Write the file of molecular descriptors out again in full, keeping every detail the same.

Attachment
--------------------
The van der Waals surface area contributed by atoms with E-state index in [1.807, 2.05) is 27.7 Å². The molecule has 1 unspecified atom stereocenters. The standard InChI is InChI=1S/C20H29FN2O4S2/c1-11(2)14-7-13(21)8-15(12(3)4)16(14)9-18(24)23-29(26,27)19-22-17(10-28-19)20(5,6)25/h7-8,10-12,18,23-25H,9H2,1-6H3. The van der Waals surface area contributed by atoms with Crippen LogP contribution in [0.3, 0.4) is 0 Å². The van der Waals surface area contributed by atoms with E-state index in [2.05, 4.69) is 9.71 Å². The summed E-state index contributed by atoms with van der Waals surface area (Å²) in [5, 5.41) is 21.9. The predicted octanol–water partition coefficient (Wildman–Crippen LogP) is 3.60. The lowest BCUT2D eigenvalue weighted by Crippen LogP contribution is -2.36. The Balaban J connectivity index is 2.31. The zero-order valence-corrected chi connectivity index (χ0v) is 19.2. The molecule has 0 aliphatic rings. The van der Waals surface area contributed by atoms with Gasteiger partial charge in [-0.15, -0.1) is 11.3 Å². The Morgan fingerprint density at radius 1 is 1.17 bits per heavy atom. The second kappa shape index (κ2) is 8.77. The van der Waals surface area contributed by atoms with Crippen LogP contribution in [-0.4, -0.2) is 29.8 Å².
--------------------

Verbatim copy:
The van der Waals surface area contributed by atoms with E-state index in [1.807, 2.05) is 27.7 Å². The molecule has 1 unspecified atom stereocenters. The standard InChI is InChI=1S/C20H29FN2O4S2/c1-11(2)14-7-13(21)8-15(12(3)4)16(14)9-18(24)23-29(26,27)19-22-17(10-28-19)20(5,6)25/h7-8,10-12,18,23-25H,9H2,1-6H3. The van der Waals surface area contributed by atoms with Crippen LogP contribution in [0.3, 0.4) is 0 Å². The van der Waals surface area contributed by atoms with E-state index in [2.05, 4.69) is 9.71 Å². The summed E-state index contributed by atoms with van der Waals surface area (Å²) in [5, 5.41) is 21.9. The predicted octanol–water partition coefficient (Wildman–Crippen LogP) is 3.60. The lowest BCUT2D eigenvalue weighted by Crippen LogP contribution is -2.36. The Balaban J connectivity index is 2.31. The zero-order valence-corrected chi connectivity index (χ0v) is 19.2. The molecule has 0 aliphatic rings. The van der Waals surface area contributed by atoms with Gasteiger partial charge in [-0.15, -0.1) is 11.3 Å². The Morgan fingerprint density at radius 1 is 1.17 bits per heavy atom. The second kappa shape index (κ2) is 8.77. The van der Waals surface area contributed by atoms with Crippen LogP contribution in [-0.4, -0.2) is 29.8 Å².